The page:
Receiving hormone replacement therapy within six months of a recorded diagnosis of COVID-19 was associated with a reduction in mortality from the viral disease, according to a study. The research, published in the journal Family Practice, analysed the association between hormone replacement therapy or combined oral contraception use, and the likelihood of death in women with COVID-19.
The researchers from the University of Oxford and the University of Southampton in the UK investigated combined oral contraception, which contains estrogen, because some recent observational data suggests that women taking oral contraceptives have a lower risk of acquiring COVID-19. They used a retrospective cohort with medical records from the Oxford-Royal College of General Practitioners Research and Surveillance Centre primary care database.
The team identified a group of 1,863,478 women over 18 from 465 general practices in England. There were 5,451 COVID-19 cases within the cohort. Hormone replacement therapy was associated with a 22 per cent reduction in all-cause mortality in COVID-19, the researchers said.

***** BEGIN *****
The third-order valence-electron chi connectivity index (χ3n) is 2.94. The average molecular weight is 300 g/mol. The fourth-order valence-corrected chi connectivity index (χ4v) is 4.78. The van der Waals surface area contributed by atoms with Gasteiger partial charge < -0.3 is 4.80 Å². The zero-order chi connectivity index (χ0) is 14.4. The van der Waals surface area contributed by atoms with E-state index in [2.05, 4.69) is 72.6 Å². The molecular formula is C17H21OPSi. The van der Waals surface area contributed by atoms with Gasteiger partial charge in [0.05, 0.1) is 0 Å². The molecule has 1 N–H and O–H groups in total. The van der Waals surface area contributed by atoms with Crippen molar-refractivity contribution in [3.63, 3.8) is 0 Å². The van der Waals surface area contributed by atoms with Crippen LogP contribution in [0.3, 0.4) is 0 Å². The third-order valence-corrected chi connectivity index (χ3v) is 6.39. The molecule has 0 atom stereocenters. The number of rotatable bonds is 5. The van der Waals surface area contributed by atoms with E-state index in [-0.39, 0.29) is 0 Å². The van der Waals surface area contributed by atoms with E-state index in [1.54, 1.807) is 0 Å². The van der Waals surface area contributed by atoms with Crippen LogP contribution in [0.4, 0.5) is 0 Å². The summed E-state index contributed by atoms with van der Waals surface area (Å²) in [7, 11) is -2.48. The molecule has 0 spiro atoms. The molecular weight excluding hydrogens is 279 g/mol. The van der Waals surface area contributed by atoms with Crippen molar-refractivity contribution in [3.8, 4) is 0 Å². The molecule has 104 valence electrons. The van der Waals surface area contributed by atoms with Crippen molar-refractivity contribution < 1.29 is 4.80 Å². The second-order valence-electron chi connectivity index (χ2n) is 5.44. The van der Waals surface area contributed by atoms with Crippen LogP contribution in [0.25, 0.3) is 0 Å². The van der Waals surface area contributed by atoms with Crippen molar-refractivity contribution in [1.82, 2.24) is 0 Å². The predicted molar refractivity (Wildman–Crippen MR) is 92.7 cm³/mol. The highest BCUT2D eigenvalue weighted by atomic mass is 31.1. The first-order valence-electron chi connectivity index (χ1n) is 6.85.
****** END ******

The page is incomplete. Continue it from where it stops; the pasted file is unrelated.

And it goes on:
This suggests that estrogen may contribute a protective effect against COVID-19 severity. This may explain why fewer women compared to men have been hospitalised, admitted to intensive care, or died due to COVID-19 during the pandemic, they said.
"This study supports the theory that estrogen may offer some protection against severe COVID-19," said Christopher Wilcox, one of the authors of the research paper. "We hope that this study can provide reassurance to patients and clinicians that there is no indication to stop hormone replacement therapy because of the pandemic," Wilcox added.
The researchers noted that although men and women are equally susceptible to the SARS-CoV-2 virus, men tend to have more severe infections. A recent review of sex differences in COVID-19, using data from 38 countries, found mortality in men was 1.7 times higher than in women, they said.
Younger women or those with higher estrogen levels are less likely to experience COVID-19 complications, according to the researchers. Earlier studies have also shown that women have faster and greater immune responses to viral infections, they said.
Researchers have observed similar data in previous pandemics, including the Severe Acute Respiratory Syndrome Corona Virus (SARS-CoV) and Middle East Respiratory Syndrome Corona Virus (MERS-CoV) outbreaks. "The reason for these sex differences is uncertain. Limited recent observational data suggest that estrogen may reduce the severity of COVID-19 disease," the authors of the study noted.
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